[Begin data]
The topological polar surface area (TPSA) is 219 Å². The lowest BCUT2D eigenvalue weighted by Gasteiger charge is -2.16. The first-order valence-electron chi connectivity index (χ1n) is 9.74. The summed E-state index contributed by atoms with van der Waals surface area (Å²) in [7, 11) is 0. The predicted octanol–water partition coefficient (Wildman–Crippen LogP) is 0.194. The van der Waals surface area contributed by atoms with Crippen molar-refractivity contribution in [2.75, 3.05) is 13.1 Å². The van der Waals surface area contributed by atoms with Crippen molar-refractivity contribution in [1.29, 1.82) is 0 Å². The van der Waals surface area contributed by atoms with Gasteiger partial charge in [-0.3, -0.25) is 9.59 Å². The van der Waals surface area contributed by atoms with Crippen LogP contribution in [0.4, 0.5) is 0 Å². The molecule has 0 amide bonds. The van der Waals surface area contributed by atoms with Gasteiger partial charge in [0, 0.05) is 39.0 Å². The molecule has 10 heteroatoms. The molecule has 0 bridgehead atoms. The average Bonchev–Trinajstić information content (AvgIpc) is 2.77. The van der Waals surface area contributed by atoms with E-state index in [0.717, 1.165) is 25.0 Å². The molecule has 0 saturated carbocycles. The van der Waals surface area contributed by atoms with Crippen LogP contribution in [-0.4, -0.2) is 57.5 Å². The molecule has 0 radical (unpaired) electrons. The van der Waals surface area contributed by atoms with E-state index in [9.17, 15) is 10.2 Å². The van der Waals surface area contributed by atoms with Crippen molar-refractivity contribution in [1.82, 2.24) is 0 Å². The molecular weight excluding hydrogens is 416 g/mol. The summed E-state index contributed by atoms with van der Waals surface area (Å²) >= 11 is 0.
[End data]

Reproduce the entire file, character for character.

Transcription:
The topological polar surface area (TPSA) is 219 Å². The lowest BCUT2D eigenvalue weighted by Gasteiger charge is -2.16. The first-order valence-electron chi connectivity index (χ1n) is 9.74. The summed E-state index contributed by atoms with van der Waals surface area (Å²) in [7, 11) is 0. The predicted octanol–water partition coefficient (Wildman–Crippen LogP) is 0.194. The van der Waals surface area contributed by atoms with Crippen molar-refractivity contribution in [2.75, 3.05) is 13.1 Å². The van der Waals surface area contributed by atoms with Crippen molar-refractivity contribution in [1.29, 1.82) is 0 Å². The van der Waals surface area contributed by atoms with Gasteiger partial charge in [-0.3, -0.25) is 9.59 Å². The van der Waals surface area contributed by atoms with Crippen LogP contribution in [0.4, 0.5) is 0 Å². The molecule has 0 amide bonds. The van der Waals surface area contributed by atoms with Gasteiger partial charge in [0, 0.05) is 39.0 Å². The molecule has 10 heteroatoms. The molecule has 0 bridgehead atoms. The average Bonchev–Trinajstić information content (AvgIpc) is 2.77. The van der Waals surface area contributed by atoms with E-state index in [0.717, 1.165) is 25.0 Å². The molecule has 0 saturated carbocycles. The van der Waals surface area contributed by atoms with Crippen LogP contribution in [-0.4, -0.2) is 57.5 Å². The molecule has 0 radical (unpaired) electrons. The van der Waals surface area contributed by atoms with E-state index in [9.17, 15) is 10.2 Å². The van der Waals surface area contributed by atoms with Crippen molar-refractivity contribution in [1.82, 2.24) is 0 Å². The molecular weight excluding hydrogens is 416 g/mol. The summed E-state index contributed by atoms with van der Waals surface area (Å²) >= 11 is 0.